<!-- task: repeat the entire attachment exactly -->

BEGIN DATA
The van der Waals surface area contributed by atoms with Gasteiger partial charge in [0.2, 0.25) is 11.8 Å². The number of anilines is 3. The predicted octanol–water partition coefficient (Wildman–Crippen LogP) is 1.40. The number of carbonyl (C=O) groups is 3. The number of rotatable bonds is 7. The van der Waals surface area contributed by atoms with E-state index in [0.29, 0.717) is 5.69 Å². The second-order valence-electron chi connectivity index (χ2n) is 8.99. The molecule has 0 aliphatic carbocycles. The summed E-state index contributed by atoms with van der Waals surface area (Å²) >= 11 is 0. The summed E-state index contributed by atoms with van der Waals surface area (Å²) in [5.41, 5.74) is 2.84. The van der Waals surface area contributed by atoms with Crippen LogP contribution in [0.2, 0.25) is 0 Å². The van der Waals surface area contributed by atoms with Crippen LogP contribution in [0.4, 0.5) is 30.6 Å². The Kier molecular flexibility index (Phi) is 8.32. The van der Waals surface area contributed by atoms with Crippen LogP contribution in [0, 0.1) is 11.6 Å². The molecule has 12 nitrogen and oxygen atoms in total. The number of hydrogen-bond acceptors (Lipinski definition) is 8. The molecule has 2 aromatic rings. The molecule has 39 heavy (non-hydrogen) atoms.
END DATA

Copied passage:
The van der Waals surface area contributed by atoms with Gasteiger partial charge in [0.2, 0.25) is 11.8 Å². The number of anilines is 3. The predicted octanol–water partition coefficient (Wildman–Crippen LogP) is 1.40. The number of carbonyl (C=O) groups is 3. The number of rotatable bonds is 7. The van der Waals surface area contributed by atoms with E-state index in [0.29, 0.717) is 5.69 Å². The second-order valence-electron chi connectivity index (χ2n) is 8.99. The molecule has 0 aliphatic carbocycles. The summed E-state index contributed by atoms with van der Waals surface area (Å²) >= 11 is 0. The summed E-state index contributed by atoms with van der Waals surface area (Å²) in [5.41, 5.74) is 2.84. The van der Waals surface area contributed by atoms with Crippen LogP contribution in [0.2, 0.25) is 0 Å². The van der Waals surface area contributed by atoms with Crippen LogP contribution in [0.4, 0.5) is 30.6 Å². The Kier molecular flexibility index (Phi) is 8.32. The van der Waals surface area contributed by atoms with Crippen LogP contribution in [0, 0.1) is 11.6 Å². The molecule has 12 nitrogen and oxygen atoms in total. The number of hydrogen-bond acceptors (Lipinski definition) is 8. The molecule has 2 aromatic rings. The molecule has 39 heavy (non-hydrogen) atoms.